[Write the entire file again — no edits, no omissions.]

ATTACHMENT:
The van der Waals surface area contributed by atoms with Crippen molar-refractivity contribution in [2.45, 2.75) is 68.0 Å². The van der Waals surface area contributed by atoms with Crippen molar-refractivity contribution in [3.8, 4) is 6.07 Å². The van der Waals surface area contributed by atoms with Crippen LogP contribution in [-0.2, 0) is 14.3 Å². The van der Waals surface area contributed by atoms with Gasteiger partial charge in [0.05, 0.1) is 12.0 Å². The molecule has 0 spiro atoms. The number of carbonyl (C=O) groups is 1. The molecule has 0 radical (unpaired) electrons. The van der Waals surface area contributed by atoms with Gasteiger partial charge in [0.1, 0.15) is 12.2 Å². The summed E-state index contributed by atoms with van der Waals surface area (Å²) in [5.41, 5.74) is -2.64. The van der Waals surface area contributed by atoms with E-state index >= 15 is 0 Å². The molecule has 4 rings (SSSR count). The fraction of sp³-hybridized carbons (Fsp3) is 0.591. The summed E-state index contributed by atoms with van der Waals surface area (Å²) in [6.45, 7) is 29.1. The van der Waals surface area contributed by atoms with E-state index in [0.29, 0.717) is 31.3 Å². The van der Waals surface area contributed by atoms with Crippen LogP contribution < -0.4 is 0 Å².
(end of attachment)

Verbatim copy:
The van der Waals surface area contributed by atoms with Crippen molar-refractivity contribution in [2.45, 2.75) is 68.0 Å². The van der Waals surface area contributed by atoms with Crippen molar-refractivity contribution in [3.8, 4) is 6.07 Å². The van der Waals surface area contributed by atoms with Crippen LogP contribution in [-0.2, 0) is 14.3 Å². The van der Waals surface area contributed by atoms with Gasteiger partial charge in [0.05, 0.1) is 12.0 Å². The molecule has 0 spiro atoms. The number of carbonyl (C=O) groups is 1. The molecule has 0 radical (unpaired) electrons. The van der Waals surface area contributed by atoms with Gasteiger partial charge in [0.1, 0.15) is 12.2 Å². The summed E-state index contributed by atoms with van der Waals surface area (Å²) in [5.41, 5.74) is -2.64. The van der Waals surface area contributed by atoms with E-state index >= 15 is 0 Å². The molecule has 4 rings (SSSR count). The fraction of sp³-hybridized carbons (Fsp3) is 0.591. The summed E-state index contributed by atoms with van der Waals surface area (Å²) in [6.45, 7) is 29.1. The van der Waals surface area contributed by atoms with E-state index in [0.29, 0.717) is 31.3 Å². The van der Waals surface area contributed by atoms with Crippen LogP contribution < -0.4 is 0 Å².